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  • Writer's pictureC. L. Schneider

Reflections of a Writing Hermit


As a stay at home mom, I’ve learned to write with my kids running around the house, the washing machine spinning in my ear, and the dog playing ball under my desk. I can slip in and out of the story at any given moment, leaving mid-sentence to tend to scraped knees, hurt feelings, and a boiling pot. In fact, for many years, most of my writing was done by ‘squeezing it in’ whenever and wherever I could, sometimes in five or ten minute increments. Some days it still is. I certainly don’t prefer to work that way. I tend to crave quiet and solitude, as I believe many writers do. The problem is what happens when I get it. When I’m treated to a run of that precious, uninterrupted free time, it’s such a luxury, I have trouble letting it go. I sit down at my desk, tunnel vision sets in and I wrap myself in my work like a cocoon. The next thing I know, hours have gone by.

Immersing yourself in a story, letting the real world disappear in favor of the one in your head, is one of the best parts of writing one. But to do so, we often make sacrifices. These can come in many forms: sleep, exercise, social engagements…lunch. Whether it’s by necessity or because the muse demands it, we frequently put the writing first and ourselves last. We forfeit fresh air and lunch with friends in the hopes of upping our word count. My own recluse tendencies come out more during the cold, winter months. But what really kicked them into high gear was publishing my first book. It was no longer just about finding solace for writing. There was suddenly a high demand on my time for the promoting and marketing end of the job.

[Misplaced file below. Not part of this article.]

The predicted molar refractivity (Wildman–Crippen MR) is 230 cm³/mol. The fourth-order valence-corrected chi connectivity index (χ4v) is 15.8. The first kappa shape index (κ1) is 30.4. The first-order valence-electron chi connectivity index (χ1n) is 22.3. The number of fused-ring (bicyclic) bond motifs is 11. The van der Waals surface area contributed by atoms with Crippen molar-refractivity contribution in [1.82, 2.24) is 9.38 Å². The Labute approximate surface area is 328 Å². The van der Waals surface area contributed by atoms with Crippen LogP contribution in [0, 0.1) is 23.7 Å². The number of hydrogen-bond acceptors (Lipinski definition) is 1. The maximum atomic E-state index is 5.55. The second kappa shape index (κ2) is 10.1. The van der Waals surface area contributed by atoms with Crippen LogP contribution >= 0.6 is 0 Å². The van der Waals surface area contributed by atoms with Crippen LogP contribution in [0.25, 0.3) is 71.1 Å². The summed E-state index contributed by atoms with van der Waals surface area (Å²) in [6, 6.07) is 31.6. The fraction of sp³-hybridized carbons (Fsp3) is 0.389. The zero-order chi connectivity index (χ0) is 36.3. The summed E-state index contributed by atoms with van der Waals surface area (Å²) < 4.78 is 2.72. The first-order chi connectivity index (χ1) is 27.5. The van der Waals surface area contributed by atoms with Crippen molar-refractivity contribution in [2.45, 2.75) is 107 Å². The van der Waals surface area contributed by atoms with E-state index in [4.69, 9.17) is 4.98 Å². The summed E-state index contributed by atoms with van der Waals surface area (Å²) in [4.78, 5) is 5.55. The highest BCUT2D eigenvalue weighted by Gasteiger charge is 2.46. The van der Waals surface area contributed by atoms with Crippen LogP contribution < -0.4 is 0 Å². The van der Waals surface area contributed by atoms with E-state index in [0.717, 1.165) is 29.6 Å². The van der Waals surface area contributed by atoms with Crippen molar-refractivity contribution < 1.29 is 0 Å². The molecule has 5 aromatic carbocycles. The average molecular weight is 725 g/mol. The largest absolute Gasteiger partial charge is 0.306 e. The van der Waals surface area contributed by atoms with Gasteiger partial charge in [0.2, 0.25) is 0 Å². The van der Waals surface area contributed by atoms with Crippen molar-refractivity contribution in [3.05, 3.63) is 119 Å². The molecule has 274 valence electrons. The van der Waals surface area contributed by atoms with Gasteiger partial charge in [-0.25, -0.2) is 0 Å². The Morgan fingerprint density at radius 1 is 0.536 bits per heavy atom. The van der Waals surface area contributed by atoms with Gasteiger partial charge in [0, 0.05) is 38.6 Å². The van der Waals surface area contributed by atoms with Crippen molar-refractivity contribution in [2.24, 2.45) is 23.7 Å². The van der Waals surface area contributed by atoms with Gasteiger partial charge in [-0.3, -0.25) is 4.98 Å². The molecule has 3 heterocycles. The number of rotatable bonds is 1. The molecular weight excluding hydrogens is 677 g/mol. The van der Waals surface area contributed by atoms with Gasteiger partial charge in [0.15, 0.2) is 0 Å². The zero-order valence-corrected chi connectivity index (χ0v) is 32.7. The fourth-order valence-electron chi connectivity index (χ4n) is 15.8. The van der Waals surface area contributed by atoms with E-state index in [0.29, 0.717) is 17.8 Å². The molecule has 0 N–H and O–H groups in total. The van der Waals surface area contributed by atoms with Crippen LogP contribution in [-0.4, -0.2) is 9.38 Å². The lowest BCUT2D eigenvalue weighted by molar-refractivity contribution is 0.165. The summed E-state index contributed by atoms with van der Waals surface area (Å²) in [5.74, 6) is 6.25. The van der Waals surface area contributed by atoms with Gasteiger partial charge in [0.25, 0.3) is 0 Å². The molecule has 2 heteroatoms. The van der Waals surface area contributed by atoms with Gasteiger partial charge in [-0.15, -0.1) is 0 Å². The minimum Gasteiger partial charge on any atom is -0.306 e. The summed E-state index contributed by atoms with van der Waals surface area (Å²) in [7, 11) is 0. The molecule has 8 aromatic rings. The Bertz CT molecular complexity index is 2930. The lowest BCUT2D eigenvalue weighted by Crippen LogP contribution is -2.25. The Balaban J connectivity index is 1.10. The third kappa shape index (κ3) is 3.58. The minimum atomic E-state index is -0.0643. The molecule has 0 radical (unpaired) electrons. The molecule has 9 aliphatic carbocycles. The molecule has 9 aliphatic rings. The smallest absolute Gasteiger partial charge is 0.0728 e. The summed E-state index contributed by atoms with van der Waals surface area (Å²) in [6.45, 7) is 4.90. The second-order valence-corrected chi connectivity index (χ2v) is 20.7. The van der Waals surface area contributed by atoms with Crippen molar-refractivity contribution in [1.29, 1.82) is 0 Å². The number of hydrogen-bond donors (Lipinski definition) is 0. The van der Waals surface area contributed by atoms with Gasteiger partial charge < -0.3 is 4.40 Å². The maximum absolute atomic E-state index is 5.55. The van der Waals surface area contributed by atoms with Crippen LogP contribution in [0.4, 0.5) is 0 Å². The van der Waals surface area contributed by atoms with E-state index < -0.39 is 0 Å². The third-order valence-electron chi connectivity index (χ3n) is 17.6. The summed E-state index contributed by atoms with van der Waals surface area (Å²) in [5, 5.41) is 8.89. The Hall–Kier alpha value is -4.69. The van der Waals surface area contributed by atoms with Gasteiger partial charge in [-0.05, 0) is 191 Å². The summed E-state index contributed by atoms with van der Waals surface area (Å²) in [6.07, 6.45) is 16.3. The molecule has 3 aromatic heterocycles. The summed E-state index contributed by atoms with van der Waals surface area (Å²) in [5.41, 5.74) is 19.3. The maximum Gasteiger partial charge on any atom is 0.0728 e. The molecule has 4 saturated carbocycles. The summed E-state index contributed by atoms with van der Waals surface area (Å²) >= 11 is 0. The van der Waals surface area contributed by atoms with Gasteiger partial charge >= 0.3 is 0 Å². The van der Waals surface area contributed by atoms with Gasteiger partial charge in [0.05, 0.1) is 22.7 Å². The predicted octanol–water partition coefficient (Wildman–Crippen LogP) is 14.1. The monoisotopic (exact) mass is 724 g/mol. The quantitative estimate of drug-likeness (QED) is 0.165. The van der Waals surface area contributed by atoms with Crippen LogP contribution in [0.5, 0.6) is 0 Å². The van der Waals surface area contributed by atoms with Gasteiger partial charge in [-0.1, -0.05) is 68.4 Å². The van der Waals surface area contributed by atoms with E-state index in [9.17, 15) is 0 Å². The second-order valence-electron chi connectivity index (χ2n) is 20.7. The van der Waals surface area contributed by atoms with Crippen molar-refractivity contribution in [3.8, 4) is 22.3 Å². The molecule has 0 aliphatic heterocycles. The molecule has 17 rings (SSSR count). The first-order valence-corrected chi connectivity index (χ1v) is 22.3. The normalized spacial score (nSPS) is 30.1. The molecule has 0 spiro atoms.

This isn’t a complaint. It’s reality. It’s me admitting how easy it is to spend the entire day at my laptop, not getting up, not eating, (putting off the housework) and not reaching out to my friends. The drive to create is powerful and constant. Even knowing it will make the words flow faster, that if I empty my mind I can fill it again, I still have trouble pulling away. I don’t like to call myself a workaholic. I’ve always seen work as something you didn’t want to do. Some place you had to drag yourself out of bed to go to every morning. Writing is not that. Writing is a pleasure for me, a passion. It’s a healthy outlet. But it also makes me a hermit if I let it, and that’s not so healthy.

Over the last year I’ve learned so much about writing and publishing. But I’ve also learned I can’t climb in a hole with it. Exiling myself from my friends to write one more paragraph, or putting off a walk for one more tweet, isn’t doing me any favors. Neither is getting less than six hours of sleep a night, but one problem at a time.

As authors, we know the writing has to come first. We want and need it to. Some of us can balance that need (and the responsibilities of publishing) with the rest of our lives quite well. But for those of us that have trouble, we need to try harder. We need to put ourselves at least second. A walk around the block, a chat over coffee, a trip to the grocery store—it doesn’t matter, as long as you get up from the chair. Take time to revitalize and recharge. Stimulate your mind with something other than words for ten minutes. Give yourself a break. If you can, maybe I can too.

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